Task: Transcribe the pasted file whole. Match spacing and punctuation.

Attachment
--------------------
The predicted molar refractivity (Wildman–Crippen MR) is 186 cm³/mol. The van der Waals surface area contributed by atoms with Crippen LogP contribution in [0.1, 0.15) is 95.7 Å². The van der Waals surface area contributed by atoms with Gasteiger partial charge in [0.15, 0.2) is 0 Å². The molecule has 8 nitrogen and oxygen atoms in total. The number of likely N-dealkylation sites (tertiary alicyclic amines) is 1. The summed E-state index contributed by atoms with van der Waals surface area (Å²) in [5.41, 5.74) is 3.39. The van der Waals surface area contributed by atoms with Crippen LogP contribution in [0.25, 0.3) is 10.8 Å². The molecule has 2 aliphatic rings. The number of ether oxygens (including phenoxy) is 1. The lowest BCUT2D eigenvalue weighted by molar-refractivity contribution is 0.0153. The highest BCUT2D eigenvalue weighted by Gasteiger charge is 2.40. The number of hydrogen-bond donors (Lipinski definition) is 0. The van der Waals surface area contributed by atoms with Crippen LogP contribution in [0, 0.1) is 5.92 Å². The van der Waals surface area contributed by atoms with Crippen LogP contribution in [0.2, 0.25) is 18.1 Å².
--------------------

The predicted molar refractivity (Wildman–Crippen MR) is 186 cm³/mol. The van der Waals surface area contributed by atoms with Crippen LogP contribution in [0.1, 0.15) is 95.7 Å². The van der Waals surface area contributed by atoms with Gasteiger partial charge in [0.15, 0.2) is 0 Å². The molecule has 8 nitrogen and oxygen atoms in total. The number of likely N-dealkylation sites (tertiary alicyclic amines) is 1. The summed E-state index contributed by atoms with van der Waals surface area (Å²) in [5.41, 5.74) is 3.39. The van der Waals surface area contributed by atoms with Crippen LogP contribution in [0.25, 0.3) is 10.8 Å². The molecule has 2 aliphatic rings. The number of ether oxygens (including phenoxy) is 1. The lowest BCUT2D eigenvalue weighted by molar-refractivity contribution is 0.0153. The highest BCUT2D eigenvalue weighted by Gasteiger charge is 2.40. The number of hydrogen-bond donors (Lipinski definition) is 0. The van der Waals surface area contributed by atoms with Crippen LogP contribution in [0, 0.1) is 5.92 Å². The van der Waals surface area contributed by atoms with Crippen LogP contribution in [0.2, 0.25) is 18.1 Å².